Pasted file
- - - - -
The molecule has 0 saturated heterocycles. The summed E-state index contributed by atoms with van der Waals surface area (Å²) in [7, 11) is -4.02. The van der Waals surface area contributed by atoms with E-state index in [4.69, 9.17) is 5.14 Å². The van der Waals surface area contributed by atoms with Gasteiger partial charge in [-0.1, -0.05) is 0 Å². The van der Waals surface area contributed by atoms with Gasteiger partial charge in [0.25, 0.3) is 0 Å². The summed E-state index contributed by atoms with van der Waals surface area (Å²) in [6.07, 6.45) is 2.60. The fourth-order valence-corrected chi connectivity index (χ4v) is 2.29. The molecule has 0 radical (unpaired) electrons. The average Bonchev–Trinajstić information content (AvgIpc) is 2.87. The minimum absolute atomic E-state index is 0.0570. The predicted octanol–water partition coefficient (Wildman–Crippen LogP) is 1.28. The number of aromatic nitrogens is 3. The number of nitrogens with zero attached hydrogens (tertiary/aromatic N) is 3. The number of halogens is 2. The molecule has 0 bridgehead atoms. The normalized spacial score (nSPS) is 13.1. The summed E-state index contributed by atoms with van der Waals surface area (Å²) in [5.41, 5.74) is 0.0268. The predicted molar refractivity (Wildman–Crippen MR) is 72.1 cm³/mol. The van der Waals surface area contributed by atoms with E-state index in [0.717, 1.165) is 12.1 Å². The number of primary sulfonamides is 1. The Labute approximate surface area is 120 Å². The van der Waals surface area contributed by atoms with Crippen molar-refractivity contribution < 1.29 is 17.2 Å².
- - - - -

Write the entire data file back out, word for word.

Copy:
The molecule has 0 saturated heterocycles. The summed E-state index contributed by atoms with van der Waals surface area (Å²) in [7, 11) is -4.02. The van der Waals surface area contributed by atoms with E-state index in [4.69, 9.17) is 5.14 Å². The van der Waals surface area contributed by atoms with Gasteiger partial charge in [-0.1, -0.05) is 0 Å². The van der Waals surface area contributed by atoms with Gasteiger partial charge in [0.25, 0.3) is 0 Å². The summed E-state index contributed by atoms with van der Waals surface area (Å²) in [6.07, 6.45) is 2.60. The fourth-order valence-corrected chi connectivity index (χ4v) is 2.29. The molecule has 0 radical (unpaired) electrons. The average Bonchev–Trinajstić information content (AvgIpc) is 2.87. The minimum absolute atomic E-state index is 0.0570. The predicted octanol–water partition coefficient (Wildman–Crippen LogP) is 1.28. The number of aromatic nitrogens is 3. The number of nitrogens with zero attached hydrogens (tertiary/aromatic N) is 3. The number of halogens is 2. The molecule has 0 bridgehead atoms. The normalized spacial score (nSPS) is 13.1. The summed E-state index contributed by atoms with van der Waals surface area (Å²) in [5.41, 5.74) is 0.0268. The predicted molar refractivity (Wildman–Crippen MR) is 72.1 cm³/mol. The van der Waals surface area contributed by atoms with E-state index in [0.717, 1.165) is 12.1 Å². The number of primary sulfonamides is 1. The Labute approximate surface area is 120 Å². The van der Waals surface area contributed by atoms with Crippen molar-refractivity contribution < 1.29 is 17.2 Å².